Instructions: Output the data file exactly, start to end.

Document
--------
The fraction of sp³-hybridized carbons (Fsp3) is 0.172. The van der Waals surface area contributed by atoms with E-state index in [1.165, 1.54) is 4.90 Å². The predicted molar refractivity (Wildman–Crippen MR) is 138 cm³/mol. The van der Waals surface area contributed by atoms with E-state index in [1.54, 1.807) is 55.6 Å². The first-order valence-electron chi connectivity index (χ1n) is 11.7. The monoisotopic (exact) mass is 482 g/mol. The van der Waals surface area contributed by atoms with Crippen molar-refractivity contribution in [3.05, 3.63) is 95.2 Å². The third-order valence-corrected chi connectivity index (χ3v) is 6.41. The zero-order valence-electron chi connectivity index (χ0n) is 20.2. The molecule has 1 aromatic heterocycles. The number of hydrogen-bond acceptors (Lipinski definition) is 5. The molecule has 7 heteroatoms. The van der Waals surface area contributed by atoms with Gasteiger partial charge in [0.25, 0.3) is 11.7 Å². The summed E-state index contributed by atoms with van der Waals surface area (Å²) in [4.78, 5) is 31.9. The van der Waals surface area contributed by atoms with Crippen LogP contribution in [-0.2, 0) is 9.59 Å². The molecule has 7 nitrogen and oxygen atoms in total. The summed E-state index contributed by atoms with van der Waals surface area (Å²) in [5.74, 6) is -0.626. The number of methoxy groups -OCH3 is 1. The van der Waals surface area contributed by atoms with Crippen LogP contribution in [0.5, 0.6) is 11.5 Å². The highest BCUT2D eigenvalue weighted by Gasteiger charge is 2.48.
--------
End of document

The fraction of sp³-hybridized carbons (Fsp3) is 0.172. The van der Waals surface area contributed by atoms with E-state index in [1.165, 1.54) is 4.90 Å². The predicted molar refractivity (Wildman–Crippen MR) is 138 cm³/mol. The van der Waals surface area contributed by atoms with E-state index in [1.54, 1.807) is 55.6 Å². The first-order valence-electron chi connectivity index (χ1n) is 11.7. The monoisotopic (exact) mass is 482 g/mol. The van der Waals surface area contributed by atoms with Crippen molar-refractivity contribution in [3.05, 3.63) is 95.2 Å². The third-order valence-corrected chi connectivity index (χ3v) is 6.41. The zero-order valence-electron chi connectivity index (χ0n) is 20.2. The molecule has 1 aromatic heterocycles. The number of hydrogen-bond acceptors (Lipinski definition) is 5. The molecule has 7 heteroatoms. The van der Waals surface area contributed by atoms with Gasteiger partial charge in [0.25, 0.3) is 11.7 Å². The summed E-state index contributed by atoms with van der Waals surface area (Å²) in [4.78, 5) is 31.9. The van der Waals surface area contributed by atoms with Crippen LogP contribution in [-0.2, 0) is 9.59 Å². The molecule has 7 nitrogen and oxygen atoms in total. The summed E-state index contributed by atoms with van der Waals surface area (Å²) in [5.74, 6) is -0.626. The number of methoxy groups -OCH3 is 1. The van der Waals surface area contributed by atoms with Crippen LogP contribution in [0.5, 0.6) is 11.5 Å². The highest BCUT2D eigenvalue weighted by Gasteiger charge is 2.48.